Glasgow Young Jury for the European Science TV and New Media Festival
December 5, 2014
Dr Susie Mitchell from Glasgow City of Science gives us an insight in to the recent Young Jury for the European Science TV and New Media Festival hosted at the Glasgow Science Centre on Tuesday 4th November.
Glasgow, through Glasgow City of Science, was 1 of 3 European cities (and the only UK city) selected to take part in the first Young Jury for the European Science TV and New Media Festival. The other cities involved were Lisbon and Copenhagen. The European Science TV and New Media Festival and Awards are organised jointly by EuroPAWS (European Public Awareness of Science and Engineering) and EuroScience, who organise ESOF – the large European City of Science Congress held in Copenhagen this year.
At the annual Festival there are a number of “science in society” categories where science-related issues are recognised. In 2014, these are the environment, medical research, women in science and an audience prize which, for the first time, focuses on teenage audiences. The annual Awards evening is now a special event at the science centre in Lisbon in November – which this year will include the inaugural Young Jury Award.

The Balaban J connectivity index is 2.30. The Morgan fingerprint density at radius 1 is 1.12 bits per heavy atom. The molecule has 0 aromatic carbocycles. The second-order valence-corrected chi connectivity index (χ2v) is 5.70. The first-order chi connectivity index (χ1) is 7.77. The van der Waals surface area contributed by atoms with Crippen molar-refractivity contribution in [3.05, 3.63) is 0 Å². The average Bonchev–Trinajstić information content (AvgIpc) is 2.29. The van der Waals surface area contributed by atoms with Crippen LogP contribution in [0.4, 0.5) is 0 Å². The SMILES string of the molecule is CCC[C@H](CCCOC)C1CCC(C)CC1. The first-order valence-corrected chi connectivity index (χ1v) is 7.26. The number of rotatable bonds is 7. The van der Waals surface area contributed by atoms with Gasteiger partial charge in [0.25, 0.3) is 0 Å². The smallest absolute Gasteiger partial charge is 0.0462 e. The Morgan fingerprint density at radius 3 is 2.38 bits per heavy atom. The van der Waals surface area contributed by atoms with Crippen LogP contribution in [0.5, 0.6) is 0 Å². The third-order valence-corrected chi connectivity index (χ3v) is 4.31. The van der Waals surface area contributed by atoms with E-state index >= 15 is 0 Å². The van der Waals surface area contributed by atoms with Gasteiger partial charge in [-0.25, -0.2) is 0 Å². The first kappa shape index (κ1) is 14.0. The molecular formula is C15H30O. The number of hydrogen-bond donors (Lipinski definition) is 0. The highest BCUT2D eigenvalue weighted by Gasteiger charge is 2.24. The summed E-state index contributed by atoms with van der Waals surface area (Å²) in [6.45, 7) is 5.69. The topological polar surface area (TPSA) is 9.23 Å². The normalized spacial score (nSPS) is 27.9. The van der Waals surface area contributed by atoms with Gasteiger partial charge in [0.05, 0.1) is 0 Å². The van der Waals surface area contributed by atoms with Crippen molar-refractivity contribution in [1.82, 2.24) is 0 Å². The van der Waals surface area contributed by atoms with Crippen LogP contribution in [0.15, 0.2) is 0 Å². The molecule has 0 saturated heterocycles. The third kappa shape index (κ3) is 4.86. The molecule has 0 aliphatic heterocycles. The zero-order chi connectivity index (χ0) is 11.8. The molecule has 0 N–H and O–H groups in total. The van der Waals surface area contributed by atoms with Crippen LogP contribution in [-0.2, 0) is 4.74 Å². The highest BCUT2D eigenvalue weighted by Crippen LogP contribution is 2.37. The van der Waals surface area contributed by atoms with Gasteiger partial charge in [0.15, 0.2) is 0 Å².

Using the power of film, the Young Jury activity aims to demonstrate to European young learners how science education can support exciting career opportunities within the creative industries as well as promote the importance of film and TV to engage the wider public in science.
The Glasgow Jury
The Glasgow Young Jury comprised a diverse selection of 40 students and pupils (aged 15-19) from 4 schools and 2 Universities within the Glasgow City region including University of Strathclyde, Bellahouston Academy, University of Glasgow, Notre Dame High School , John Paul Academy and All Saints Secondary School.
The Glasgow Young Jury was tasked with choosing a shortlist of 3 productions from 7 European science TV documentaries. The 7 films were a selection of the best science TV documentaries entered for the European Science TV and New Media Festival. Participating educational organisations were asked to organise group film showings to promote and stimulate interactive discussions about the films. City of Science arranged for the films to be hosted on Distrify – the online movie distribution and marketing platform.
The judging criteria was set by Europaws and had 3 key elements:
- Production Values: was it a gripping, well-crafted film with good filming techniques, scripting, structure, pacing? This is usually similar to your “gut reaction” to the programme, or if you liked it or not?
- The Science Bit: Did it illuminate some aspect of science and/or technology/engineering – was the scientific message clear and significant?
- Originality – Making Science Accessible to All: Did it have original elements, including content and style, to support reaching new audiences or presenting issues or activities in an innovative way?
The Glasgow Young Jury result
The Glasgow Young Jury score was revealed at a special event in the Cineworld IMAX on November 4th 2014. The Glasgow Jury voted the BBC’s “Pain… Michael Mosley presents” as the best science documentary from this year’s European Science TV and New Media Awards. This was followed by The Mystery of Dark Matter by Arte France and Techman by VPRO from the Netherlands.